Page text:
There is no consensus in the federal courts as to whether employers must offer accommodations to assist a disabled employee in commuting to and from work. The majority seems to conclude that such accommodations are not needed because commuting is not part of the employee’s job responsibilities or work environment. A recent decision from the Fifth Circuit Court of Appeals falls squarely within this camp.
Heather Trautman worked for Time Warner Cable in Texas on an 8:00 am to 5:00 pm schedule. She began experiencing anxiety and panic attacks while driving to and from work in heavy traffic. She therefore asked if she could revise her schedule so that she could work at the office from 7:00 am to 2:00 pm, then finish her remaining work hours at home. The company declined the request, explaining that her job required her to be on site, especially during the department’s busy time in the early afternoon hours.
Employee Seeks Alternative Route
Trautman then suggested that she could come in from 7:00 am 11:00 am, then head home and be available to work through the busy afternoon rush. Time Warner again said no but did offer that she could move her schedule up by an hour so that she still worked a full day but could leave by 4:00 pm.
Trautman did not give this a try. Instead, she just kept submitting doctor’s notes and FMLA requests affirming her difficulties with her daily commute but never really addressing whether she could or could not perform her actual job responsibilities. At the same time, she continued racking up attendance infractions for late arrivals and early departures, and she was eventually terminated for excessive absenteeism.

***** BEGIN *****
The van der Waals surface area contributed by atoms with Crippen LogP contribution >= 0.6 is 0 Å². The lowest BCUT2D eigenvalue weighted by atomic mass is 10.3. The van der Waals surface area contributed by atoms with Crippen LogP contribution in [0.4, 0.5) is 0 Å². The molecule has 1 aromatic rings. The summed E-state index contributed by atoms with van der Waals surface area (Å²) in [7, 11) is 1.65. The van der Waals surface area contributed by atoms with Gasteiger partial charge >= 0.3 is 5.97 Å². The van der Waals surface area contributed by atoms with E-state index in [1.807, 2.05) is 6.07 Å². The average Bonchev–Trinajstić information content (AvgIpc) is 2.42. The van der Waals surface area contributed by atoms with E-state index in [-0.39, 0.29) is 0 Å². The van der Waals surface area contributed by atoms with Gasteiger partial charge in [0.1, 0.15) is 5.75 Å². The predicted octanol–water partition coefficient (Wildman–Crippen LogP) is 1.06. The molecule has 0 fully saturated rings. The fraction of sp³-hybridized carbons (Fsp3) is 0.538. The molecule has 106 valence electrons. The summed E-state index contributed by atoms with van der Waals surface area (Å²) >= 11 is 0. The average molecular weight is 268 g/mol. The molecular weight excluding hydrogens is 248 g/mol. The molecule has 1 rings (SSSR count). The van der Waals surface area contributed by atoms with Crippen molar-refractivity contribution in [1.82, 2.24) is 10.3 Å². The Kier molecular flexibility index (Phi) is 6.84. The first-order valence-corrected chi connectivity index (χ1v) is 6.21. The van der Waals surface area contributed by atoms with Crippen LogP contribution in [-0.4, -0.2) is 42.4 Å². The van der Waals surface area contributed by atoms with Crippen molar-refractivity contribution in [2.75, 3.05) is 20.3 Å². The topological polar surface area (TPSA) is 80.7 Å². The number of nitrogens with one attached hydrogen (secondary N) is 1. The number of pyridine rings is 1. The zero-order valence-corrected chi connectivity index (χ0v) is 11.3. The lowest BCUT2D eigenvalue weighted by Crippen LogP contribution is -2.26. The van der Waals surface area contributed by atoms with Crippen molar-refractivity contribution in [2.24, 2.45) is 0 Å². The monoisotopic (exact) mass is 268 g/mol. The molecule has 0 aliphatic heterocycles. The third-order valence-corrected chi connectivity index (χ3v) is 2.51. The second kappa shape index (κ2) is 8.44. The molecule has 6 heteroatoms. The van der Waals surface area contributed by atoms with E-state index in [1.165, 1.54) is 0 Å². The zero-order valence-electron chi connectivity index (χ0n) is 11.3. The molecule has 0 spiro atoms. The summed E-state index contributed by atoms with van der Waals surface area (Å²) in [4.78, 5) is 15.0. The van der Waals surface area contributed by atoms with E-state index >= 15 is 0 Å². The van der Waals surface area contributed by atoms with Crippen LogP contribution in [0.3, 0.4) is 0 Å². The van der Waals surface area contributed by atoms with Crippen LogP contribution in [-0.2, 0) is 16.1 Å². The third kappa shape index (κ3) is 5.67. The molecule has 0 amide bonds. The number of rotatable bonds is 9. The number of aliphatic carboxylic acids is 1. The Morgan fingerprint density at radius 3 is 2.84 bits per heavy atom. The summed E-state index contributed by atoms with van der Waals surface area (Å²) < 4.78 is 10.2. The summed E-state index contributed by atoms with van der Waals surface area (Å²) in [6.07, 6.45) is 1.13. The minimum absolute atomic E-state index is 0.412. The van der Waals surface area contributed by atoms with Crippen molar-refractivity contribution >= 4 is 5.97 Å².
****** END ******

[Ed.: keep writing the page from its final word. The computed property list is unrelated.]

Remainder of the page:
Trautman sued in federal court on a variety of claims, the most interesting being an alleged failure to accommodate in violation of the Americans with Disabilities Act (ADA). The lower court dismissed the claim and Trautman appealed to the Court of Appeals for the Fifth Circuit.
Accommodation Request Hits a Detour
One of the big questions presented in this case was whether the ability to commute effectively is a work function for which accommodation might be necessary. The Appeals Court dodged that issue, however, and decided instead that even if accommodation was required, Trautman failed to show that her employer failed to offer one. They explained that Time Warner met their duty to engage in an interactive process by offering the proposed one-hour change in her work schedule.
Unfortunately, Trautman never took them up on that offer, nor did she investigate public transportation or ride-sharing options. She also never took any initiative to alter her work environment to reduce her anxiety, such as more frequent breaks or a different location where she would not be able to see the busy traffic through her office window. She simply chose to keep leaving early and incurring attendance infractions. The Court therefore affirmed the dismissal with the conclusion that the ADA does not permit “an employee to leave work early and then sue her employer for being unreasonable.”
This case aligns with the majority of other federal court decisions on this issue. However, the Equal Employment Opportunity Commission (EEOC) believes that accommodation is in fact required, and the Eighth Circuit Court of Appeals in which Minnesota sits has not yet ruled one way or the other.
Therefore, Minnesota employers responding to a request for commuting accommodations should bear in mind that the EEOC will likely rule against you if you decline the request, and you do not know how well your refusal will be received by the Eighth Circuit. Until there is more certainty, Minnesota employers should carefully consider engaging in the interactive process regarding commuting issues and giving serious thought to possible accommodations
While the request in the Trautman case may have been a bit extreme, modified working hours, purchasing bus passes and other similar considerations might be useful roads to travel in preserving an employee’s ability to work when commuting issues and disabilities intersect.